caracole

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See also: caracolé

English[edit]

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Etymology[edit]

Borrowing from French caracole (noun, literally snail's shell), caracoler (verb).

Pronunciation[edit]

Noun[edit]

caracole (plural caracoles)

  1. A half-turn performed by a horse and rider in dressage.
  2. (military) A combat maneuver.
  3. (architecture) A spiral staircase.

Verb[edit]

caracole (third-person singular simple present caracoles, present participle caracoling, simple past and past participle caracoled)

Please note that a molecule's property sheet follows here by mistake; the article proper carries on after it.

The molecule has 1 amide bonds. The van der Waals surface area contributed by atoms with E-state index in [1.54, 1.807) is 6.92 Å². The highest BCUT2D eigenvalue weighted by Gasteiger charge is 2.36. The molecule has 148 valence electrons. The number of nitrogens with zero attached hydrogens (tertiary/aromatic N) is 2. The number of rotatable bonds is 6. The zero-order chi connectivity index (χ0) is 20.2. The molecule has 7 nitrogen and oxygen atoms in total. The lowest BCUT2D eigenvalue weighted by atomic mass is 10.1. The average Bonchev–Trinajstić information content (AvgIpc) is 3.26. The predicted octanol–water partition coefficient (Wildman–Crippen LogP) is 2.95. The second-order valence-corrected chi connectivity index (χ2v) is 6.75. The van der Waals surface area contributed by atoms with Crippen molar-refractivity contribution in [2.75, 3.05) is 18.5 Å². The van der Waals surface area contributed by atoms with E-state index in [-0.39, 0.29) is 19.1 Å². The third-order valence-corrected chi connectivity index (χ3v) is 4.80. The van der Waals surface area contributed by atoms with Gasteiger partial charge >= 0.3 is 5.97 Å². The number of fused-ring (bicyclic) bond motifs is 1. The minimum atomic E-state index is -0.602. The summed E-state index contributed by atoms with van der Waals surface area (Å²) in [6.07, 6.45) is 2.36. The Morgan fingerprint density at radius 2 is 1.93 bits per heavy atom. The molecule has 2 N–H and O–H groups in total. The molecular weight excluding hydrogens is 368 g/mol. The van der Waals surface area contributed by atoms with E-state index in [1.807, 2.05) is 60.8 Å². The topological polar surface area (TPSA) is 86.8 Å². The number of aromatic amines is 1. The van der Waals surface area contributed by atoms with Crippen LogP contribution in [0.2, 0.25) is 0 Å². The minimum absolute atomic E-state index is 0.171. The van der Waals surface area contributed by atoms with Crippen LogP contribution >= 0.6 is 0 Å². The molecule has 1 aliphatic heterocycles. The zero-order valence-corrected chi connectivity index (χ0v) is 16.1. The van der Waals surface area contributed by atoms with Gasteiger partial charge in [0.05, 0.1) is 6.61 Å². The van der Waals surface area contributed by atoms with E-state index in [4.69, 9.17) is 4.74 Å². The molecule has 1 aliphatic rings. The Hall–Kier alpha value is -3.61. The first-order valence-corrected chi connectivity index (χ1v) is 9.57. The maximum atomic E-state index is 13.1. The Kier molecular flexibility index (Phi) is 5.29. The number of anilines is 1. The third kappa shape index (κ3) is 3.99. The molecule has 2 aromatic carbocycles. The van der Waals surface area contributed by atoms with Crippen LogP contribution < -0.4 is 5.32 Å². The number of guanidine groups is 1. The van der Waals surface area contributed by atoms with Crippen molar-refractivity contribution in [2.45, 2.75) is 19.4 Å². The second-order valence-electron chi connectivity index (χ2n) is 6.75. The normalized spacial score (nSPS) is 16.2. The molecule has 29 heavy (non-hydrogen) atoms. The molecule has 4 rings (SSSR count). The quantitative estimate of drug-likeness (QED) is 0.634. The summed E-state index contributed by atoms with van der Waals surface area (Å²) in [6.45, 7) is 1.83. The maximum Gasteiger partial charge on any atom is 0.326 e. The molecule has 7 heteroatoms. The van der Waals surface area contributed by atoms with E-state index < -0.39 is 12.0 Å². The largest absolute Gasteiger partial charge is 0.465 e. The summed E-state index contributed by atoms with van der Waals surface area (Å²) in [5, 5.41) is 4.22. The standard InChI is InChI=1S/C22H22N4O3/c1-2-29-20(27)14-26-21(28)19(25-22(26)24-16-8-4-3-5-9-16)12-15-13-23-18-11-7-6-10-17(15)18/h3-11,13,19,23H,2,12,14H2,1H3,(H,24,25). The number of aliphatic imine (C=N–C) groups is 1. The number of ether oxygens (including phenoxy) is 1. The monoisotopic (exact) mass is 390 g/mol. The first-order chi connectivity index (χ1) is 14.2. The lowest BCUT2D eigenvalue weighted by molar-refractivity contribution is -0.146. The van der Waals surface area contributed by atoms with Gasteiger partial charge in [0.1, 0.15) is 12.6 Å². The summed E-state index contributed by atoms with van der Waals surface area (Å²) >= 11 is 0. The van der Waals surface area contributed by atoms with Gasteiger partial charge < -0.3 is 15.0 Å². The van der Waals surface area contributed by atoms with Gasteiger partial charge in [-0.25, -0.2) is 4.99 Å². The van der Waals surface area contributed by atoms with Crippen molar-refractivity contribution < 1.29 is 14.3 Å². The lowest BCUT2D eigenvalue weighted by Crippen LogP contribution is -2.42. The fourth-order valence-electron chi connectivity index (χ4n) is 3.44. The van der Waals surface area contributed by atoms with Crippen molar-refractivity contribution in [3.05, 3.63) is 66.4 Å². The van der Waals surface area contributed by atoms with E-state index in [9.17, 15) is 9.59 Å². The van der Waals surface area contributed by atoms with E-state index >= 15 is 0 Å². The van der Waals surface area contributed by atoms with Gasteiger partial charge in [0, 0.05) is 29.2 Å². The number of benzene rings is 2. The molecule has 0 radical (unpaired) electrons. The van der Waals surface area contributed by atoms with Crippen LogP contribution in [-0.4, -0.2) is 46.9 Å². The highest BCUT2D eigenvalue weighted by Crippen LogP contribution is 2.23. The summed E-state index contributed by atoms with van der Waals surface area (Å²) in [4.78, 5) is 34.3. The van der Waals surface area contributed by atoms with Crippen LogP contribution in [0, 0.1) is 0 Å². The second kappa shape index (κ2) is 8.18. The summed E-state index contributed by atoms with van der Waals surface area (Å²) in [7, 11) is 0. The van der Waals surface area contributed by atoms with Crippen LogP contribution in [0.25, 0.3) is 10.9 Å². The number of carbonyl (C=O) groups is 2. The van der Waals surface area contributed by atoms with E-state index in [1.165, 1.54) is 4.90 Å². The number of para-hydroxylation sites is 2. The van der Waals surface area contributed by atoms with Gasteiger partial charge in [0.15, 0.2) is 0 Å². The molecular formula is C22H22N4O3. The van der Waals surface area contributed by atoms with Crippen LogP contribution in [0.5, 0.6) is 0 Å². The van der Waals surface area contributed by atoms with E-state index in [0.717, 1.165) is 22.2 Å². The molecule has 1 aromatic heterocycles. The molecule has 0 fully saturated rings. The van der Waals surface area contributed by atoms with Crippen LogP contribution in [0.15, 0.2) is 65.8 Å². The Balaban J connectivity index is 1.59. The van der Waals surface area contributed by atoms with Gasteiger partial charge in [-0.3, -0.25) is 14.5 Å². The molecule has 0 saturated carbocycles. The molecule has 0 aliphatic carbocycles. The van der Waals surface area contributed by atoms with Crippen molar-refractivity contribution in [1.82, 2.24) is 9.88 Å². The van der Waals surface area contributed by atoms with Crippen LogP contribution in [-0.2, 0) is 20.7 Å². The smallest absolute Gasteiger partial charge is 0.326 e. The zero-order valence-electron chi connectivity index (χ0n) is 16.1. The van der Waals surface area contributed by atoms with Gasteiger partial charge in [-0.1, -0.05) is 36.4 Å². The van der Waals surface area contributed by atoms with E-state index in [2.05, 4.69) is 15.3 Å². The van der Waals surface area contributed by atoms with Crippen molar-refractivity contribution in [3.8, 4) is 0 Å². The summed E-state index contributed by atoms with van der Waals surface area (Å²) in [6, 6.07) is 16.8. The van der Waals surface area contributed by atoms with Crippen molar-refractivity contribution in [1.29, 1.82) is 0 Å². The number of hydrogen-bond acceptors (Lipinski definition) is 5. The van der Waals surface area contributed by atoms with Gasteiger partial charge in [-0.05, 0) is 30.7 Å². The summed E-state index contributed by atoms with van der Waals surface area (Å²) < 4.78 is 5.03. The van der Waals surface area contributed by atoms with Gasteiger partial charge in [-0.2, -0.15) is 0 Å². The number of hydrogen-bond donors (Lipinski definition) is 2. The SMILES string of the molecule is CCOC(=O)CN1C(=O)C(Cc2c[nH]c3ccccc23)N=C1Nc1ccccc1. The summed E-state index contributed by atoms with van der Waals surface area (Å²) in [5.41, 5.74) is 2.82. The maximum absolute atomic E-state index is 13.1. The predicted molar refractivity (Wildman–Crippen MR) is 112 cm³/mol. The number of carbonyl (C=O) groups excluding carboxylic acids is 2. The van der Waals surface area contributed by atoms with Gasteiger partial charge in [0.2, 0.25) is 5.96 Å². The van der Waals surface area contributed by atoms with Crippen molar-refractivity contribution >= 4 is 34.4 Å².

1. To execute a caracole.
    • 1819, Walter Scott, Ivanhoe
      Prince John, upon a grey and high-mettled palfrey, caracoled within the lists at the head of his jovial party, laughing loud with his train, and eyeing with all the boldness of royal criticism the beauties who adorned the lofty galleries.

French[edit]

Pronunciation[edit]

Etymology 1[edit]

Borrowing from Spanish caracol.

Noun[edit]

caracole f (plural caracoles)

  1. (architecture) caracole
  2. (Belgium) snail

Etymology 2[edit]

Verb[edit]

caracole

  1. first-person singular present indicative of caracoler
  2. third-person singular present indicative of caracoler
  3. first-person singular present subjunctive of caracoler
  4. first-person singular present subjunctive of caracoler
  5. second-person singular imperative of caracoler

External links[edit]